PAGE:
Green cement and energy-saving water desalination process
Sublime Systems has developed a way to produce cement that dramatically reduces emissions. The company uses electrochemical reactions instead of high temperatures, avoiding the need to burn fossil fuels. The reactions are powered by electricity, which can be obtained from renewable sources. The company should have a full-scale commercial plant operational by 2028, producing one million tonnes of cement annually. The startup’s technology will reduce emissions produced during cement production by 90%.
Scientists from the Royal Melbourne Institute of Technology are working on technology for adding coffee grounds to concrete. This will make concrete stronger and more environmentally friendly, and coffee waste will find its use. Australia produces approximately 83,000 tonnes of coffee by-products annually, most of which end up in landfills, where methane and other greenhouse gases are produced during decomposition. According to researchers, adding coffee waste makes concrete 30% more durable.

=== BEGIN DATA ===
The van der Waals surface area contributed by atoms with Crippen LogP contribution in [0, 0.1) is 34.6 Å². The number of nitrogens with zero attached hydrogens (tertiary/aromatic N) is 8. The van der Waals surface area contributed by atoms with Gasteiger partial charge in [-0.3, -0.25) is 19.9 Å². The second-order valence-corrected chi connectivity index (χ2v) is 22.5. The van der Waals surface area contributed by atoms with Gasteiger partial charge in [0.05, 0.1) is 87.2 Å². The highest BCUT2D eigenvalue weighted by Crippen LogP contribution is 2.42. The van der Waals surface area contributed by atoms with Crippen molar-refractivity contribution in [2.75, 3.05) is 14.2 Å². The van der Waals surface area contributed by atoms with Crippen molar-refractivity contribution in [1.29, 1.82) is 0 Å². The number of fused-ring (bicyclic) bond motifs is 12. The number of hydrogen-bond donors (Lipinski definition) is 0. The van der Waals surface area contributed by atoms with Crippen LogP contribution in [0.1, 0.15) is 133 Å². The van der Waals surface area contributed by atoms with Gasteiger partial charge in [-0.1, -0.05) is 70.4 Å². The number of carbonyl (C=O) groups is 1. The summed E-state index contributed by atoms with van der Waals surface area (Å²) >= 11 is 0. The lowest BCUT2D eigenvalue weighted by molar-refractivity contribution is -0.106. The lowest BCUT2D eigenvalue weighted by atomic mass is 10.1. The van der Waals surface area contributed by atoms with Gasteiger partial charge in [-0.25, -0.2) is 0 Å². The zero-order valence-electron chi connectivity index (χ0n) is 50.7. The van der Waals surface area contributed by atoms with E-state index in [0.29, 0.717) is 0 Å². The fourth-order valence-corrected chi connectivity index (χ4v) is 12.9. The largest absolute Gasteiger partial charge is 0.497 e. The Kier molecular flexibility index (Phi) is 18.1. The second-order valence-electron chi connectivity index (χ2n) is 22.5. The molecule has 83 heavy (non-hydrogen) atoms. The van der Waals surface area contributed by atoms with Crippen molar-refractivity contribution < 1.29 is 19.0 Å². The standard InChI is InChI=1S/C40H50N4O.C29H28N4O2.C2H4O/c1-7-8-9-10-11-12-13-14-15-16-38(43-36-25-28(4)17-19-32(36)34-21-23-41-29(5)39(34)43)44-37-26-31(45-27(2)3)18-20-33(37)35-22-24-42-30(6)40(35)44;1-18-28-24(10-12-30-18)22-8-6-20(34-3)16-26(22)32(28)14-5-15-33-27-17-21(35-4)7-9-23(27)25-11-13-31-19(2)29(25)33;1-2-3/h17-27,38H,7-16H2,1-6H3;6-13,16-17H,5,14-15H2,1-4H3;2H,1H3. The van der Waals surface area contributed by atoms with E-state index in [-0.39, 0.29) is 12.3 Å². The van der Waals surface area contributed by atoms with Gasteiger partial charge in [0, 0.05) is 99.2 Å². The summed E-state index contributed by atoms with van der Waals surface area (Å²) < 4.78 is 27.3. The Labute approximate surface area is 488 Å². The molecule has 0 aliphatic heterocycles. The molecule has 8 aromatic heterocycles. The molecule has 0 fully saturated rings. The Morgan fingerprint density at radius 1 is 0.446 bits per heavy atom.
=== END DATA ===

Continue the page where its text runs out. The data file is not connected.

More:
Transforming seawater into clean drinking water requires large amounts of energy. Still, the Norwegian company Waterise has patented a solution that makes the water filtration process using reverse osmosis energy-saving. The water desalination plant is located 400 m below sea level and uses the hydrostatic pressure of water to reduce energy demand by 30-40%, resulting in lower CO₂ emissions. In addition, the impact of the Norwegian plant on marine life is reduced to a minimum, and the area occupied by the installation on the quay is reduced by 90%.